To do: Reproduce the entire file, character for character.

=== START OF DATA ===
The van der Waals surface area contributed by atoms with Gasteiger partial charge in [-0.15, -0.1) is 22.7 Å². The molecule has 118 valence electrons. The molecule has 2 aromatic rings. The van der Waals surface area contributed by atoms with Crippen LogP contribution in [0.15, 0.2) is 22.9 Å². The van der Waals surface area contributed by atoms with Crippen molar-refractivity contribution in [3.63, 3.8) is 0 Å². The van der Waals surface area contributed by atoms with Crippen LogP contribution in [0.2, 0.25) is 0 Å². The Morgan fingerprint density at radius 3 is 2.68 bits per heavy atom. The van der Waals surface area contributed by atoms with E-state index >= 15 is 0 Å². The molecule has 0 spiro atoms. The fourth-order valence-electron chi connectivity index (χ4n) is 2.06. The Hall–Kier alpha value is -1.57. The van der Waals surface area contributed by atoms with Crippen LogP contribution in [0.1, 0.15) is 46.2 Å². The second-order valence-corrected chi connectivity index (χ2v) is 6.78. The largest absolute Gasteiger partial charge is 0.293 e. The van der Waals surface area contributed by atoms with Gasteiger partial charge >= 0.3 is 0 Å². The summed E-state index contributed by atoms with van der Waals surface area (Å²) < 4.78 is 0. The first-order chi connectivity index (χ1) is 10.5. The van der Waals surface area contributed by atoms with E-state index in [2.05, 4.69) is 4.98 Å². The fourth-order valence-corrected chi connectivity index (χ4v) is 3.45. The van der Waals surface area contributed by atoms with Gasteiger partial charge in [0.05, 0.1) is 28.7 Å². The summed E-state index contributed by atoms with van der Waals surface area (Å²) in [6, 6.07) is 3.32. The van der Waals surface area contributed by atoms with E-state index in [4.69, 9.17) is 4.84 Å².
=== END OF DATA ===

The van der Waals surface area contributed by atoms with Gasteiger partial charge in [-0.15, -0.1) is 22.7 Å². The molecule has 118 valence electrons. The molecule has 2 aromatic rings. The van der Waals surface area contributed by atoms with Crippen LogP contribution in [0.15, 0.2) is 22.9 Å². The van der Waals surface area contributed by atoms with Crippen molar-refractivity contribution in [3.63, 3.8) is 0 Å². The van der Waals surface area contributed by atoms with Crippen LogP contribution in [0.2, 0.25) is 0 Å². The Morgan fingerprint density at radius 3 is 2.68 bits per heavy atom. The van der Waals surface area contributed by atoms with E-state index >= 15 is 0 Å². The molecule has 0 spiro atoms. The fourth-order valence-electron chi connectivity index (χ4n) is 2.06. The Hall–Kier alpha value is -1.57. The van der Waals surface area contributed by atoms with Crippen LogP contribution in [0.1, 0.15) is 46.2 Å². The second-order valence-corrected chi connectivity index (χ2v) is 6.78. The largest absolute Gasteiger partial charge is 0.293 e. The van der Waals surface area contributed by atoms with Gasteiger partial charge >= 0.3 is 0 Å². The summed E-state index contributed by atoms with van der Waals surface area (Å²) < 4.78 is 0. The first-order chi connectivity index (χ1) is 10.5. The van der Waals surface area contributed by atoms with E-state index in [2.05, 4.69) is 4.98 Å². The fourth-order valence-corrected chi connectivity index (χ4v) is 3.45. The van der Waals surface area contributed by atoms with Gasteiger partial charge in [0.05, 0.1) is 28.7 Å². The summed E-state index contributed by atoms with van der Waals surface area (Å²) in [6, 6.07) is 3.32. The van der Waals surface area contributed by atoms with E-state index in [4.69, 9.17) is 4.84 Å².